LiquidIQ Total Software Control - LiquidView Management: Source: Liquid Computing Source: Liquid Computing 5. What are the current and future challenges of UCS?

Vik Desai: As is the case with virtualization or any game-changing technology, organizations sometimes hesitate to initiate change, even if taking those steps can deliver significant and justifiable cost or performance benefits. This is exactly why we think it’s absolutely critical that a UCS supports open standards and existing operating environments, whether bare metal or virtualized, in order to drive adoption. By doing so, customers can seamlessly move applications to a UCS without incurring cost, risk, and delays associated with migration to a new platform. Rather than "rip and replace," many of our customers are deploying our UCS for a specific application. Once they see the benefits, they are more eager to roll it out into other areas of their operations. Security is another issue that is conspicuously missing in all of the marketing hype around UCS. To provide the high levels of control and flexibility, unified computing essentially virtualizes all of the hardware – servers, networking, and storage – and stores all of the information as "bits on a disk." This makes the system more flexible and easier to manage, but also introduces new security risks. Unlike Cisco’s UCS, LiquidIQ was designed with built-in security and reliability by leveraging technology adopted from the telecommunications industry.

As shown below, LiquidIQ can consolidate functions including web, application and database servers along with firewalls: Source: Liquid Computing 6. Liquid Computing's UCS addresses which critical issues in the data center?

Vik Desai: While the applications for LiquidIQ vary, the common thread between all of our customers is that they’re undergoing a shift in their business that requires a new way of doing things. As an example, moving towards cloud service models requires service providers to rapidly scale up or scale down in response to business demand. But since application infrastructure can take weeks or months to provision, providers are forced to set up infrastructure "just in case," driving up costs. Our UCS reduces setup times to minutes, enabling these customers to scale their infrastructure "just in time," reducing administrative costs and ensuring that operating costs align with business growth.

LiquidIQ Business Continuity - Disaster Recovery Made Simple: Source: Liquid Computing 7. Once Cisco puts its mind to something, it eventually gets it right over time (unfortunately network management has not been one of them). How much lead time does Liquid Computing have over Cisco pertaining to UCS?

Vik Desai: I respect Cisco's ability to focus and execute when they discover a multibillion dollar market. They need to do it now, and I've been told by several sources that they know Liquid Computing is quite a bit ahead. We obviously don’t have access to each other's R&D plans or product road maps. However, based on what Cisco has put on the table, it's clear that Liquid's current sixth release product will have been shipping and in production for more than a year in advance of the arrival of Cisco's first UCS release. Our current product does a whole lot more than their first release plans to do whenever that GA date does finally arrive. Of course in the interim, we are continuing to work on our next release, incorporating new capabilities based on the feedback we get from our customers.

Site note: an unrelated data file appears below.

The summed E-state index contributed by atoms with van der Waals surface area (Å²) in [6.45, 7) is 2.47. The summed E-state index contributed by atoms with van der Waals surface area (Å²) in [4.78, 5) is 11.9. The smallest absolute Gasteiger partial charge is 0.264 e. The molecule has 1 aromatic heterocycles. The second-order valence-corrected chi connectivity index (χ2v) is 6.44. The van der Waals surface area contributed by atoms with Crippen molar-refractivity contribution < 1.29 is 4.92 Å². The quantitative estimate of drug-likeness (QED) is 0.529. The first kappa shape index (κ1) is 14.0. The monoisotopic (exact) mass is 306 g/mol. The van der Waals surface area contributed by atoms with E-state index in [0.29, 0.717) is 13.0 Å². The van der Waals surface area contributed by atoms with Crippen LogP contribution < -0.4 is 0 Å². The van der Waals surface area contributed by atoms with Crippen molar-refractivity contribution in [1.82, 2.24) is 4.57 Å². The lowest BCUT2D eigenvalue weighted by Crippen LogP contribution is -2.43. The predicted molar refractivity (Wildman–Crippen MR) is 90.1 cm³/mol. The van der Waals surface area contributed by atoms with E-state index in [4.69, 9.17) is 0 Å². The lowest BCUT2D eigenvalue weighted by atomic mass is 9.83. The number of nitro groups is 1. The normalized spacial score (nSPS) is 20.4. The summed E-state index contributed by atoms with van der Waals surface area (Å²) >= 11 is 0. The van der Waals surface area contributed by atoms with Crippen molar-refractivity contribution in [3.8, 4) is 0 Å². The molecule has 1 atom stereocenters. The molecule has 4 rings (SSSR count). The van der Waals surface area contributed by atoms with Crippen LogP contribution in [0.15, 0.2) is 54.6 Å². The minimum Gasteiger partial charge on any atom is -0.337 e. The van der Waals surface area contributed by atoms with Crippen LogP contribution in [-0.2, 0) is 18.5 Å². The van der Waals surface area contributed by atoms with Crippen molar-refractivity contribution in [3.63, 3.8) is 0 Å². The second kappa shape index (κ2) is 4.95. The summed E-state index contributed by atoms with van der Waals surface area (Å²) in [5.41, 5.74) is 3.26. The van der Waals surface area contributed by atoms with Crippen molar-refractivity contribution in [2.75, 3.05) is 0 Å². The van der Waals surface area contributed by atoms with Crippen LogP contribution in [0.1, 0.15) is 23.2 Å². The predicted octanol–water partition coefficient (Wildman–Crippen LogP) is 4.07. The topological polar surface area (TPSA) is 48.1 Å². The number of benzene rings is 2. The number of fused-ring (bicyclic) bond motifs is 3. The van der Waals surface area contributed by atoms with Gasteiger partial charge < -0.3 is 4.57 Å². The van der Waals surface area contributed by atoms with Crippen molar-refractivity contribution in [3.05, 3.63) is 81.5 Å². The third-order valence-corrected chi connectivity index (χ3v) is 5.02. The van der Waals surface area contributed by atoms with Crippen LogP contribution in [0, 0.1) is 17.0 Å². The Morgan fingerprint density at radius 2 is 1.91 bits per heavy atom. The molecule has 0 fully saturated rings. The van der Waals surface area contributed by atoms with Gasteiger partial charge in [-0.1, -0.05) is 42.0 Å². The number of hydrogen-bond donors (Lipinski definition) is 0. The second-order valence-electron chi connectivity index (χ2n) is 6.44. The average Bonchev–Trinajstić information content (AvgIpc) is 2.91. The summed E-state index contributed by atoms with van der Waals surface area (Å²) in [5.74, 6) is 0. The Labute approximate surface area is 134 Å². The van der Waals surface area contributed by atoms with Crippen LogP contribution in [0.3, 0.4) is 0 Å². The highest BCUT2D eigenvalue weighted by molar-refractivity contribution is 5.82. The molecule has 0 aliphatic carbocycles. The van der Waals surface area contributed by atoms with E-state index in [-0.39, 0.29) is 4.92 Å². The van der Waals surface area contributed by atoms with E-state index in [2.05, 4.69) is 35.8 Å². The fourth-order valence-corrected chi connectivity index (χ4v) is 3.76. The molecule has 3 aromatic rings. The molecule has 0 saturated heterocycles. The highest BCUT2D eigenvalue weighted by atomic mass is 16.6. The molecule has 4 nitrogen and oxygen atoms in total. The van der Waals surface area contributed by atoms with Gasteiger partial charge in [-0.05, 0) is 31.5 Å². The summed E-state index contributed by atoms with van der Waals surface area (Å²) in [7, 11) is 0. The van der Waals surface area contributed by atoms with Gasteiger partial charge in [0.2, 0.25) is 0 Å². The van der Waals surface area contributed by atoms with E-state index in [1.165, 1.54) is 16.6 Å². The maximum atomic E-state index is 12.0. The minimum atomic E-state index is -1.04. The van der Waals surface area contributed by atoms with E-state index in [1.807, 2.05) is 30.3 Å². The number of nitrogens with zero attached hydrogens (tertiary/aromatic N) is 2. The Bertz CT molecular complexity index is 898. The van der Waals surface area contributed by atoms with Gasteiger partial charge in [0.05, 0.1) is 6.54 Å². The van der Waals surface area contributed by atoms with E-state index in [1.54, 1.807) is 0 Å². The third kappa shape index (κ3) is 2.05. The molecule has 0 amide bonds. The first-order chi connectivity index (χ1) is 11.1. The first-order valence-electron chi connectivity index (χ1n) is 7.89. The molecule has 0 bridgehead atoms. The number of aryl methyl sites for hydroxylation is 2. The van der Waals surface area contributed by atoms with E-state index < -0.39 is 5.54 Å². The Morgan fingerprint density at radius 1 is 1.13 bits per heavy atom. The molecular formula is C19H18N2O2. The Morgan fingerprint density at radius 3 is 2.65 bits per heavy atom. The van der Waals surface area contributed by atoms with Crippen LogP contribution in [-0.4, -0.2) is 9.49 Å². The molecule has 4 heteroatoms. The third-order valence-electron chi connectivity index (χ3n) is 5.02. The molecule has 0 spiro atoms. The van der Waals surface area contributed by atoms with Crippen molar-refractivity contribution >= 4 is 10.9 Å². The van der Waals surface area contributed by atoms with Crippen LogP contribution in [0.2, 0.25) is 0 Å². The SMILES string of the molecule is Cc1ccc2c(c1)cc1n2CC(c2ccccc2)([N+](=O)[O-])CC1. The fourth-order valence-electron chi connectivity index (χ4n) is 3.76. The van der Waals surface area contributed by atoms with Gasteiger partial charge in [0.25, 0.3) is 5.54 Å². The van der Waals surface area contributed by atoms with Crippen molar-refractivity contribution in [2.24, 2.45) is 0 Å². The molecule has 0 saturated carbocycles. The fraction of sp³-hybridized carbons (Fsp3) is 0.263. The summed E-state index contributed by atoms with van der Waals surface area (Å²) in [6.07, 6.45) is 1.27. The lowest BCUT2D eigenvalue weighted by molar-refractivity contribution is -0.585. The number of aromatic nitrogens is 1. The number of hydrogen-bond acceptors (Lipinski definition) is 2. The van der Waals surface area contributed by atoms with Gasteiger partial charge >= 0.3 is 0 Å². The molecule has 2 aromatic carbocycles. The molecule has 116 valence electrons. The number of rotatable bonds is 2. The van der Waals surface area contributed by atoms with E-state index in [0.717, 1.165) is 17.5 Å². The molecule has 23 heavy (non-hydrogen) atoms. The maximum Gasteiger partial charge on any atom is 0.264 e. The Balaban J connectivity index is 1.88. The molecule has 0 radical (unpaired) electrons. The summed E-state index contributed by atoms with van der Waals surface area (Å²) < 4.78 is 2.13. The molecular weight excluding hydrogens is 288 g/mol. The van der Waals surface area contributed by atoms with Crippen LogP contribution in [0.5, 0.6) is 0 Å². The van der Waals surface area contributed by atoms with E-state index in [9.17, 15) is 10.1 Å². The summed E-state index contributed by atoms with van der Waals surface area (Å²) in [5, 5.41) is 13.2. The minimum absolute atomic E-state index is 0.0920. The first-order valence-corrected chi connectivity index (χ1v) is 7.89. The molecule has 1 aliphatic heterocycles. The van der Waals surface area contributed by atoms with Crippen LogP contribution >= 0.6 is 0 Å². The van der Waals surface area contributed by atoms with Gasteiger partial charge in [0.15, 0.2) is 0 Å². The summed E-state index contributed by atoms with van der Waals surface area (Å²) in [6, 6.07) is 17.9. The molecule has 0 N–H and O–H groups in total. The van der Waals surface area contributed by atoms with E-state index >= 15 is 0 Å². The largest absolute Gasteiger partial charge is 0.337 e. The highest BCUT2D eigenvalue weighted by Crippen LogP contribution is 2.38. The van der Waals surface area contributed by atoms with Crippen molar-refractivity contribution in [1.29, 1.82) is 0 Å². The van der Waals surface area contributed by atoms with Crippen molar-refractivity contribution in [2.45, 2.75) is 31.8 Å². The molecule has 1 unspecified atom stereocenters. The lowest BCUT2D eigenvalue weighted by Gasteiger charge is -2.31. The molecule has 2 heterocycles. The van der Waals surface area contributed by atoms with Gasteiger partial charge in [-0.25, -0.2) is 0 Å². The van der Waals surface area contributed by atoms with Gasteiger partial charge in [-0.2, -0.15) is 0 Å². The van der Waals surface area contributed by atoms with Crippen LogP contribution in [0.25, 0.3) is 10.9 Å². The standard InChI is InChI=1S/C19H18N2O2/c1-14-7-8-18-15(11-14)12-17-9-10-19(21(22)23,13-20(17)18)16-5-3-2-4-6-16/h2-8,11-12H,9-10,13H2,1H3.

8. How will Liquid Computing out innovate Cisco?

Vik Desai: At the heart of every company that has proven to be an agent of change and market leader, from little MCI versus goliath AT&T (and by the way, I'm quite proud to have been part of that MCI team) to young Cisco versus IBM, the victor had an intense passion and devotion to resolving important customer problems in real-time. Liquid Computing will win by listening to what's keeping our customers up at night, and by thinking about how to solve these problems in new ways, unencumbered by the need to push closed solutions that are designed by vendors fighting over market share.

10. How can Liquid Computing survive and thrive when it appears Network World may have already written Liquid's death notice in its Data Center Derby story?

Vik Desai: I didn't quite read that level of drama into the Network World article, although I did see a statement of the obvious that "Some data centers won't take the risk on the longevity and survivability of a start-up." There's a shocker! But seriously, similarly valid statements could also be made that "some data centers won't take the risk of buying a computing system from a switching company," or that "some data centers won't want to be locked into a single vendor solution." What the article made clear is that Liquid Computing has the first mover advantage and is the most mature solution available today. We are just at the beginning of the UCS market and it is premature to try predict the winners and losers. The fact is, we have real paying customers in production right now and a clear strategy for driving our business and technology forward, so we’re confident we’ll be in the market in the long run.

Source: Network World


What's your take, does Liquid Computing have a chance against Cisco? BradReese.Com Cisco Refurbished - Services that protect, maintain and optimize Cisco hardware Contact: Brad Reese | Twitter: http://twitter.com/BradReese